Release Omar Abdullah soon, or will hear his sister’s plea: Supreme Court to Centre – india news

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The Supreme Court on Wednesday demanded to know from the Centre if it intends to release former Jammu and Kashmir chief minister and National Conference leader Omar Abdullah from detention. In the event of the Centre not releasing him, the apex court said it will take up the plea by Omar’s sister against his detention.

“If you are releasing Omar Abdullah release him soon, or we will hear his sister’s plea against his detention on merit,” said the Supreme Court to Centre.

The NC leader has been in detention under the Public Safety Act (PSA) since August 5 last year, when the Centre revoked the Jammu and Kashmir’s special status and divided the state into two union territories.

Terming the February 5 order under the PSA “unconstitutional”, Sara Pilot, Omar’s sister, said it violated fundamental rights and filed a Habeas Corpus petition.

As Omar completed six months in custody, the state administration ordered his continued detention under the PSA that empowers authorities to hold any person for two more years.

In her petition, Pilot argued that Omar Abdullah was a votary of peace and there was overwhelming evidence in the form of tweets and public statements to prove the same.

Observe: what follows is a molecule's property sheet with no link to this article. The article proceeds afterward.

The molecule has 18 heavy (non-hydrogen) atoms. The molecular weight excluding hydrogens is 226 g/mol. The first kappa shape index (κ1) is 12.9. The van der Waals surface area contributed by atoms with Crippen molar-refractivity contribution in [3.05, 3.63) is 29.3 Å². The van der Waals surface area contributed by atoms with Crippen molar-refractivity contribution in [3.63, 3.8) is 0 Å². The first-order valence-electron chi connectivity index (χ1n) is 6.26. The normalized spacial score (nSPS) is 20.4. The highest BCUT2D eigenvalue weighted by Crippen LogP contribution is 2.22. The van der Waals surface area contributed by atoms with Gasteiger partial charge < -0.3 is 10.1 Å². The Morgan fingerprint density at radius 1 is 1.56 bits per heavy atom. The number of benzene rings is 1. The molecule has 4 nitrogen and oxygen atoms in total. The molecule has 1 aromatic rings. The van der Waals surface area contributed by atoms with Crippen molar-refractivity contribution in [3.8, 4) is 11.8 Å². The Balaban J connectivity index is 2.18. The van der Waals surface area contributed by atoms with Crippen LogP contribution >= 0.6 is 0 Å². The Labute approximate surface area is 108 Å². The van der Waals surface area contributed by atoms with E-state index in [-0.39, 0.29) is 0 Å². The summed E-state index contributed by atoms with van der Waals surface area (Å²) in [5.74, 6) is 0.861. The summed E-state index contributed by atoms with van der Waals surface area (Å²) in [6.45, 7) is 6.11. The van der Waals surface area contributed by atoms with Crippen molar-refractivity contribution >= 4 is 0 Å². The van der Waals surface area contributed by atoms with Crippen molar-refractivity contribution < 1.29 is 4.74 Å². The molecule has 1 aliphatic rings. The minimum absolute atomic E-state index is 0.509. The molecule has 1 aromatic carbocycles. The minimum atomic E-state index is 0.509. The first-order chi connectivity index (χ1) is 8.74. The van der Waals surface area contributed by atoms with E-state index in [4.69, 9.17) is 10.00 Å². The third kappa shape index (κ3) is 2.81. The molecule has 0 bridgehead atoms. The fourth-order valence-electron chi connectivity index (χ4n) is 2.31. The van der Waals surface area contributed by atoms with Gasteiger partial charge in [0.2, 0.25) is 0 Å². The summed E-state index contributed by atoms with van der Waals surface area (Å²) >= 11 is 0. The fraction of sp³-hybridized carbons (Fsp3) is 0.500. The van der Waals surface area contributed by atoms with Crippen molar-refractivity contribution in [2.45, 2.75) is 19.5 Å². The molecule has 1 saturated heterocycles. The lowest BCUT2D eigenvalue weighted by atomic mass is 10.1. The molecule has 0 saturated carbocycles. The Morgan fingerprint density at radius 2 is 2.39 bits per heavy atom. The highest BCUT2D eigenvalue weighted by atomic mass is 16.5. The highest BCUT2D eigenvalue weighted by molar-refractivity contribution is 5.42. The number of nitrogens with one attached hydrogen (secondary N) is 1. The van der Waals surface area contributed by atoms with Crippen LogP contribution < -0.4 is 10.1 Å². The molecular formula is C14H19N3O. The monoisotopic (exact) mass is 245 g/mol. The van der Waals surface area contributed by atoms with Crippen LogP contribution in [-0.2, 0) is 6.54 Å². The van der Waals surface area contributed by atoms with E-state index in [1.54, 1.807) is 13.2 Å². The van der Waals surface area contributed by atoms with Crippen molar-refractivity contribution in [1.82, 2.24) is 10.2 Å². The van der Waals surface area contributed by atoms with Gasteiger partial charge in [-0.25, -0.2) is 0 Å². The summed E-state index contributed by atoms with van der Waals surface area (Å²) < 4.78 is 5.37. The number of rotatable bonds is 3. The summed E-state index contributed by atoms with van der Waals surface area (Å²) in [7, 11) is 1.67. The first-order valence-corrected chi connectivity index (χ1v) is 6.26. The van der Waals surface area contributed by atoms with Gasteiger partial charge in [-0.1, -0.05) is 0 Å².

Just last week, Omar’s father and NC president Farooq Abdullah walked out of his Gupkar residence, seven months after he was put under similar detention following the abrogation of Article 370 by the central government.

The senior Abdullah said that he will not make any political statement till the time all the leaders are released.

Immediately after his release, the NC issued a statement welcoming the decision and also urged the Union Territory administration to release other political leaders, including party vice president Omar Abdullah.

The Jammu and Kashmir administration has defended Omar’s detention in the top court citing the leader’s “past conduct” and possibility of such conduct being repeated on his release, which may “prejudice the public order”.

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